Oct 16, 2013; Detroit, MI, USA; General view of Comerica Park before game four of the American League Championship Series baseball game between the Detroit Tigers and the Boston Red Sox. Mandatory Credit: Angie Walton-USA TODAY Sports
According to Sports Buisness Daily, the Philadelphia Phillies have become the latest team to sign a large, long term contract for their local TV broadcasting rights.
That’s a $2.5 billion commitment from Comcast SportsNet (if you’re keeping score at home) that will apparently cover the 2016-2041 seasons. It’s crazy to even think about the live sports media landscape that far into the future – I can’t imagine television and cable packages will even look remotely similar to the way they operate now.
Philadelphia isn’t getting the same type of deal the Los Angeles Dodgers recently agreed to – one that will pay them $7+ billion dollars over 25 years – but it’s a hefty sum compared to some of the older, less lucrative deals that are still floating around the game.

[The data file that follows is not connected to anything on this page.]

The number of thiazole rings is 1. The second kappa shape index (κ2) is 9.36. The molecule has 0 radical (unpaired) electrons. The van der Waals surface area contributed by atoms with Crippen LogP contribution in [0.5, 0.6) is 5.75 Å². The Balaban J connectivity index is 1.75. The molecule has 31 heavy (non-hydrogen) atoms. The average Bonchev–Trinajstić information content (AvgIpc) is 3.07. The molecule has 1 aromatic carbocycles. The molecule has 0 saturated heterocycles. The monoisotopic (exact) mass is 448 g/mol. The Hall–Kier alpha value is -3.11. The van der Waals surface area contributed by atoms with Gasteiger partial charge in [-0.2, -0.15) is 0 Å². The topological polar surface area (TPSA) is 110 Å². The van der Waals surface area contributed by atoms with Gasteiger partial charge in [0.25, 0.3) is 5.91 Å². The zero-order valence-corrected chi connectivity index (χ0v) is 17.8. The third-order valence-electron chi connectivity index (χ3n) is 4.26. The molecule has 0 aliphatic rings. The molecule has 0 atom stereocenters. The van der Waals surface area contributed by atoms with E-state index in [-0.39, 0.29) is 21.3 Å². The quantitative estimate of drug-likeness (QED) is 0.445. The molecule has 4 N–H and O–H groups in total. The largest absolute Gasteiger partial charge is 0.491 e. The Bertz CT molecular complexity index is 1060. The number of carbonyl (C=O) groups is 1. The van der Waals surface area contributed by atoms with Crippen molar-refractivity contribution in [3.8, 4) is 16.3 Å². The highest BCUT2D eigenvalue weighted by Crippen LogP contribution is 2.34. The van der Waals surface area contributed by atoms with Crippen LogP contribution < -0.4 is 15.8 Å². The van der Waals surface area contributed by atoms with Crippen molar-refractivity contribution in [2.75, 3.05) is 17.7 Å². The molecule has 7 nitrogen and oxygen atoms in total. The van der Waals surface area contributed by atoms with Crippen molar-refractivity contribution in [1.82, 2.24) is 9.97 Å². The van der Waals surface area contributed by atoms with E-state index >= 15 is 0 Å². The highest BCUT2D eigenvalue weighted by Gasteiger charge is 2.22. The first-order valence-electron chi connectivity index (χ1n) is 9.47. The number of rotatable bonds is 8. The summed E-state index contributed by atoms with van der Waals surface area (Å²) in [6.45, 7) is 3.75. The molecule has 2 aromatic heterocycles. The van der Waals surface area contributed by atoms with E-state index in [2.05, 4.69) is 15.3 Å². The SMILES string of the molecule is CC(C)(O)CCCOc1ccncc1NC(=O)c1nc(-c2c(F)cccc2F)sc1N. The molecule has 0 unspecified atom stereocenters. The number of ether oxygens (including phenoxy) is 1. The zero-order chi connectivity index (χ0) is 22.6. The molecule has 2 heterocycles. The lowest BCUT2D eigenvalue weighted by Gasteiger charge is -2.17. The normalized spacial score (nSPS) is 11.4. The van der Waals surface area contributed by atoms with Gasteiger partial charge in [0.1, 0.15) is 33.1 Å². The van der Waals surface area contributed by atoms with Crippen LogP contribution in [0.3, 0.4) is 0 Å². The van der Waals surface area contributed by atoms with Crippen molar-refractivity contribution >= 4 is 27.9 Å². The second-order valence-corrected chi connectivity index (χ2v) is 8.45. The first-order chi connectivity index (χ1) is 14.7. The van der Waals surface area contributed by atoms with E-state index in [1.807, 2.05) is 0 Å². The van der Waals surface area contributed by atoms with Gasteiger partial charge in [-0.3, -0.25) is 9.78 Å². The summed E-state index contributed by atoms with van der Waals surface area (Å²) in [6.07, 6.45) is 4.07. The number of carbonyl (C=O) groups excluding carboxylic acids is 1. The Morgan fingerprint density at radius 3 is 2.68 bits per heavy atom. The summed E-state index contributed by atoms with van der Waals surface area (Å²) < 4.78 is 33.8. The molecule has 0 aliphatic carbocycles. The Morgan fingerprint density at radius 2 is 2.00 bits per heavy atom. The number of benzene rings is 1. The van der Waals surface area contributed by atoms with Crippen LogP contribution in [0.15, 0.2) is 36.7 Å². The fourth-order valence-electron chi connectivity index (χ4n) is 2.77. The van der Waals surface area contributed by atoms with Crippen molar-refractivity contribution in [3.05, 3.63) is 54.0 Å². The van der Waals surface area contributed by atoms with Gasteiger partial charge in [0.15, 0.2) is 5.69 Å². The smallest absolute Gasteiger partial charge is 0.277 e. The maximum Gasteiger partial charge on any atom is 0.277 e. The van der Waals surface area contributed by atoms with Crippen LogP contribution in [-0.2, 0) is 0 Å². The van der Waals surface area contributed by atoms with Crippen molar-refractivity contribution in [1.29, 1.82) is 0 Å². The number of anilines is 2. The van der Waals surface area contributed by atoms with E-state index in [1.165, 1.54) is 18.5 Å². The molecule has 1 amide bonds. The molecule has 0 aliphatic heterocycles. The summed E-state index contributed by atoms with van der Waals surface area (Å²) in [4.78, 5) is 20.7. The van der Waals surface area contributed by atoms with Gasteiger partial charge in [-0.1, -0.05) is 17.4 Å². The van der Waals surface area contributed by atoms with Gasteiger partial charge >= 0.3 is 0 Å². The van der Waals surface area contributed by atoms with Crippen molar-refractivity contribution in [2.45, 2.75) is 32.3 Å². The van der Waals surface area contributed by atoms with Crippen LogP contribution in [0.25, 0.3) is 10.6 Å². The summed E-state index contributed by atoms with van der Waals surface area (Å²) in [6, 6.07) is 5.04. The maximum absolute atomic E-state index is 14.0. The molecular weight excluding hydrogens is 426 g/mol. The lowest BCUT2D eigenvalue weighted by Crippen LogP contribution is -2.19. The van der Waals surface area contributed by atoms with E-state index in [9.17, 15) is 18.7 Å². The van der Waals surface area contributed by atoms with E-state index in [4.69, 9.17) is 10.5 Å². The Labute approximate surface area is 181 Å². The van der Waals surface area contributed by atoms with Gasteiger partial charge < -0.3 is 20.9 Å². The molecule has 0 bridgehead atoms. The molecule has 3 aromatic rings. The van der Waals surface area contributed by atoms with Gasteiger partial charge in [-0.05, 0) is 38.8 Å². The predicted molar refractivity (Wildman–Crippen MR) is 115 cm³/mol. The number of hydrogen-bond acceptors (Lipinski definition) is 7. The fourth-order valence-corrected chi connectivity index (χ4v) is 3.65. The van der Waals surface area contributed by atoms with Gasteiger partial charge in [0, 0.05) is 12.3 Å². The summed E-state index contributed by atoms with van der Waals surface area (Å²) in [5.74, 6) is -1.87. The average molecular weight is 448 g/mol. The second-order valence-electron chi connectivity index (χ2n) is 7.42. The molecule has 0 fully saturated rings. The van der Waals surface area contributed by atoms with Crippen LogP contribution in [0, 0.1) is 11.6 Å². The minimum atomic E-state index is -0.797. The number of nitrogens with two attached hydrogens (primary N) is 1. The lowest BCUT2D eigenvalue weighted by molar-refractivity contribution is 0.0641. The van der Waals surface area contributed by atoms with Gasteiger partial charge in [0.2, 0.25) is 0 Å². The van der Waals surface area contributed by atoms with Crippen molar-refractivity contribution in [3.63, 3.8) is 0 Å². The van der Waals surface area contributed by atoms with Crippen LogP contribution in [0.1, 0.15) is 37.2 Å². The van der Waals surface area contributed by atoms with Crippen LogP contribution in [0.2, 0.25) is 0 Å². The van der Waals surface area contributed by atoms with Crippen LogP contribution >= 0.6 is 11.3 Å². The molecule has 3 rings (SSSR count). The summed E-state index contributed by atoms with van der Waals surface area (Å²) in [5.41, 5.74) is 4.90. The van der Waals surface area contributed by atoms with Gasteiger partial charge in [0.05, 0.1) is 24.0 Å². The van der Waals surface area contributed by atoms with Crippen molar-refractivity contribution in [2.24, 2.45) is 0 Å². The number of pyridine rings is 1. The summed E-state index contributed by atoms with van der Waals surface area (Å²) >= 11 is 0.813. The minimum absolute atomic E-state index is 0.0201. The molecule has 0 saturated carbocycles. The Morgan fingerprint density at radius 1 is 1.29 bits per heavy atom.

According to a Crain’s Detroit Business article in May of last year, teams have to give up roughly 31% of their broadcast rights fees to the MLB revenue sharing, meaning the Phillies will net roughly $69 million per season when this new deal kicks in. Combine that with the new national deals that Major League Baseball has signed with FOX, ESPN, and TBS, and the Phillies could be looking at approximately $145 million in revenue (per season) on TV rights alone.
The Tigers current television deal with Fox Sports Detroit (also according to that same Crain’s Detroit Buisness piece) reportedly pays them $50 million annually. Subtracting out the portion that goes to revenue sharing and add in the national money, and the Tigers are looking at some $110 million per season in television contracts. That’s no pittance, but the Tigers would probably like to be getting a bit more, especially since they reportedly have the highest local TV ratings in baseball.
Unfortunately for the Tigers, they’ll have to wait (at least) a few more seasons before they can re-negotiate their deal. It’s difficult to nail down the exact terms of the current deal, but most outlets (like the aforementioned Crain’s Detroit article) list the current contract as expiring in 2018 (though some say it goes as far out as 2022).
Detroit isn’t likely to get an LA-sized deal either, but something near (or even exceeding) the Phillies’ $100 million AAV isn’t out of the question. For now, though, the Tigers must sit back and wait for the big payday.